Amstelveen: Last squatted house evicted

[Press release] Amstelveen (Netherlands) – Today, we, the group of people living at the Villa Aardappeleters (Potato Eaters), have left the house. After a legal battle of 6 years, we have chosen to respect the verdict of the Amsterdam court and to leave our home without a physical fight.

Villa Aardappeleters at the JC van Hattumweg 3 in Amstelveen would have been squatted for 19 years next month. In its 19 years of existence, the group had almost 30 inhabitants. Some of them lived here for more than 10 years, others for only a few months. Where one inhabitant consciously chose for the freedom and space that this special place offered, for others it was pure necessity, as, for example, for some undocumented persons who have lived here.

Although Villa Aardappeleters was a rather unknown squat, it has an infamous past. After the building was squatted in March 2003, the squatters found several weapons and explosives hidden in the attic during a party.

This prompted the police to evict the building and detonate the explosives in the adjacent field. Also in the house of then owner René Putzfeld at the Amsterdamseweg various chemicals and explosives were found and a part of the street was evacuated. René Putzfeld was detained for several months for this. The squatters were able to resquat the building after 2 days. Although the building was René’s on paper, the real owner was his father Johannes Putzfeld, who at the time owned several residential and commercial properties. After the property was bought in 1990, it was never used as a house. In addition to being used as a weapon storage, the property served as the address for a mail-order in explosives and other bomb-making supplies. Also it was used to distribute books such as “How to make a body disappear”, “How to make a bomb” and “Mein Kampf”.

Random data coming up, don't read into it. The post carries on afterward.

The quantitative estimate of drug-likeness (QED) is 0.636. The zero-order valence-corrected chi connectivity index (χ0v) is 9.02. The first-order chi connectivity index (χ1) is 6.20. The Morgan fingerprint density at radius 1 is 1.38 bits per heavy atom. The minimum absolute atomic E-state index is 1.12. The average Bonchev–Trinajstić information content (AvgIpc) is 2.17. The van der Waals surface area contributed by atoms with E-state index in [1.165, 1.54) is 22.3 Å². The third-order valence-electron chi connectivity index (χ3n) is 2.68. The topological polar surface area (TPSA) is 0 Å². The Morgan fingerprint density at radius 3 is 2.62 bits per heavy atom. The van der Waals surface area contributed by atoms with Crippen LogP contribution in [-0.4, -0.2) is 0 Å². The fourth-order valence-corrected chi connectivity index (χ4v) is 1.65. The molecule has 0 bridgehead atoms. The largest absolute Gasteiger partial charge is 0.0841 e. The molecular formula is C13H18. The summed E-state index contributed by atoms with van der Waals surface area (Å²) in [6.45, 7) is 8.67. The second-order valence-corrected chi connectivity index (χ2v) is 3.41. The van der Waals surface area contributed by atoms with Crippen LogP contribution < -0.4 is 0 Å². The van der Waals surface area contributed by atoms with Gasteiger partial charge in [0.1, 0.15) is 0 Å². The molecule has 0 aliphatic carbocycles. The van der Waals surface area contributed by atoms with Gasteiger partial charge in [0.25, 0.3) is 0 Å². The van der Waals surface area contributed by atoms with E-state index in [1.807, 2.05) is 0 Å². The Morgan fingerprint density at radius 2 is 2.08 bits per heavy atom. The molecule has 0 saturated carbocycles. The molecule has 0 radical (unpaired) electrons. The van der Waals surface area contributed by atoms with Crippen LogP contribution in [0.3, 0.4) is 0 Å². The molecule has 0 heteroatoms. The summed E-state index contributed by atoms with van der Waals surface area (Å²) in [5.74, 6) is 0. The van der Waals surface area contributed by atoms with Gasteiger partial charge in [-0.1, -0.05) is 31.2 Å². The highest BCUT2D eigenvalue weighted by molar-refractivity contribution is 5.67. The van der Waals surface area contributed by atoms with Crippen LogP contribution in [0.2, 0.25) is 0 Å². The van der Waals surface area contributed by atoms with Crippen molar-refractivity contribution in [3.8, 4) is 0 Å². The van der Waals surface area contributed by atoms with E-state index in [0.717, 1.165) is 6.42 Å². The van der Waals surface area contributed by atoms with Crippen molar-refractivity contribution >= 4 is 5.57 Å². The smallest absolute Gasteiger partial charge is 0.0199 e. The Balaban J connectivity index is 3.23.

After this special first year, the house experienced over 12 quiet years where nobody of the Putzfeld family interfered with their property. Not Johannes Putzfeld, the pater familias, not René Putzfeld, the weapon and explosives reseller, not Johannes Putzfeld jr, the convicted scammer of more than a million euro’s and not Charlotte Putzfeld, the daughter and the current only inheritor. During this period the house, which was found in very poor condition, could be refurbished and maintained and a large vegetable garden was created which was feeding several other places in our community. Since 2014, the Putzfeld family has been trying to get the house back. First through physical threats and since 2016 through legal proceedings. In those proceedings, it appears over and over that the family had no consistent story about what it intends to do with the property. Their plans changed so often that the court ruled up to 3 times in favor of the squatters. Until last December 2021. After a 2,5 years procedure in which it seemed impossible for Charlotte Putzfeld, heiress of Johannes Putzfeld, to prove her ever changing plans, the court gave her the benefit of the doubt. Although the squatters see only a false agreement and an unrealistic renovation plan, the court indicates it wants “a sustainable solution” for the house and is satisfied with the poor evidence Putzfeld provides.

We see yet another space that must disappear for the sake of economic gain. The city is becoming unaffordable. Villa Aardappeleters was one of the last free spots in the Amsterdam area. Affordable housing is not a luxury. Affordable living is the condition for creativity and organizing activities that are not about profit. Our house was a small living community on the edge of the city and the countryside. It served not only as a home for its residents but was also a meeting place from many different people. What remains is the next unaffordable villa for the highest bidder.

The residents of Villa Aardappeleters
hattumweg3 [at] riseup [dot] net

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